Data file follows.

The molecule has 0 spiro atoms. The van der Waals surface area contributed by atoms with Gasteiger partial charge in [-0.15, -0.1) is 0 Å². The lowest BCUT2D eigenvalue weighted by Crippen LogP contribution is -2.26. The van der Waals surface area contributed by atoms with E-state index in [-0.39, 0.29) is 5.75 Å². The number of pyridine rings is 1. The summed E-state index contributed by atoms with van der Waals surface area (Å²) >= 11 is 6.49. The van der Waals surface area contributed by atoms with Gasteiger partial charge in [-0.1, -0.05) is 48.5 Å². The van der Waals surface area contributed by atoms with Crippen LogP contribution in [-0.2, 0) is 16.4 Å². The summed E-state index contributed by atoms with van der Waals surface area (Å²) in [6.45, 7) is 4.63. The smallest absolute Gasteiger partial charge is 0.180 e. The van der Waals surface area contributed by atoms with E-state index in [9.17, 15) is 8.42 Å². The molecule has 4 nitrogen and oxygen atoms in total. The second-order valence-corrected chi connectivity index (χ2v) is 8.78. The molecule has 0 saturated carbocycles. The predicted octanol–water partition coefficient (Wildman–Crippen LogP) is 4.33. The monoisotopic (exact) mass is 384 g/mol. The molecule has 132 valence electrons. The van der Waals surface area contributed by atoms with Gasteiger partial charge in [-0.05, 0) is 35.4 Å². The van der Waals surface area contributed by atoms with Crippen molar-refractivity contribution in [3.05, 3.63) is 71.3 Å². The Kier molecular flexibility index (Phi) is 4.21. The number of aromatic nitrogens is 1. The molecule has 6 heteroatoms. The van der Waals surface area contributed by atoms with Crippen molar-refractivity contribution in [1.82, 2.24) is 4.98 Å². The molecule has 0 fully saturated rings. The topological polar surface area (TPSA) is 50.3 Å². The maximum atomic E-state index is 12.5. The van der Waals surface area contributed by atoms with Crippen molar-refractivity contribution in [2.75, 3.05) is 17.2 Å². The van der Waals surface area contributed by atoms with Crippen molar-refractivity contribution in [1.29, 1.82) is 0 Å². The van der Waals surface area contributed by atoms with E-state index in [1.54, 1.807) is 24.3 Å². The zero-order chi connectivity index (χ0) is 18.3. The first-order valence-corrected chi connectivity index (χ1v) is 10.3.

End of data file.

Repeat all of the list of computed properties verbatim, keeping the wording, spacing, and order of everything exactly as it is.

The molecule has 0 spiro atoms. The van der Waals surface area contributed by atoms with Gasteiger partial charge in [-0.15, -0.1) is 0 Å². The lowest BCUT2D eigenvalue weighted by Crippen LogP contribution is -2.26. The van der Waals surface area contributed by atoms with E-state index in [-0.39, 0.29) is 5.75 Å². The number of pyridine rings is 1. The summed E-state index contributed by atoms with van der Waals surface area (Å²) >= 11 is 6.49. The van der Waals surface area contributed by atoms with Gasteiger partial charge in [-0.1, -0.05) is 48.5 Å². The van der Waals surface area contributed by atoms with Crippen LogP contribution in [-0.2, 0) is 16.4 Å². The summed E-state index contributed by atoms with van der Waals surface area (Å²) in [6.45, 7) is 4.63. The smallest absolute Gasteiger partial charge is 0.180 e. The van der Waals surface area contributed by atoms with E-state index in [9.17, 15) is 8.42 Å². The molecule has 4 nitrogen and oxygen atoms in total. The second-order valence-corrected chi connectivity index (χ2v) is 8.78. The molecule has 0 saturated carbocycles. The predicted octanol–water partition coefficient (Wildman–Crippen LogP) is 4.33. The monoisotopic (exact) mass is 384 g/mol. The molecule has 132 valence electrons. The van der Waals surface area contributed by atoms with Gasteiger partial charge in [-0.05, 0) is 35.4 Å². The van der Waals surface area contributed by atoms with Crippen molar-refractivity contribution in [3.05, 3.63) is 71.3 Å². The Kier molecular flexibility index (Phi) is 4.21. The number of aromatic nitrogens is 1. The molecule has 6 heteroatoms. The van der Waals surface area contributed by atoms with Crippen molar-refractivity contribution in [1.82, 2.24) is 4.98 Å². The molecule has 0 fully saturated rings. The topological polar surface area (TPSA) is 50.3 Å². The maximum atomic E-state index is 12.5. The van der Waals surface area contributed by atoms with Crippen molar-refractivity contribution in [2.75, 3.05) is 17.2 Å². The van der Waals surface area contributed by atoms with Crippen molar-refractivity contribution in [1.29, 1.82) is 0 Å². The van der Waals surface area contributed by atoms with E-state index in [1.54, 1.807) is 24.3 Å². The zero-order chi connectivity index (χ0) is 18.3. The first-order valence-corrected chi connectivity index (χ1v) is 10.3.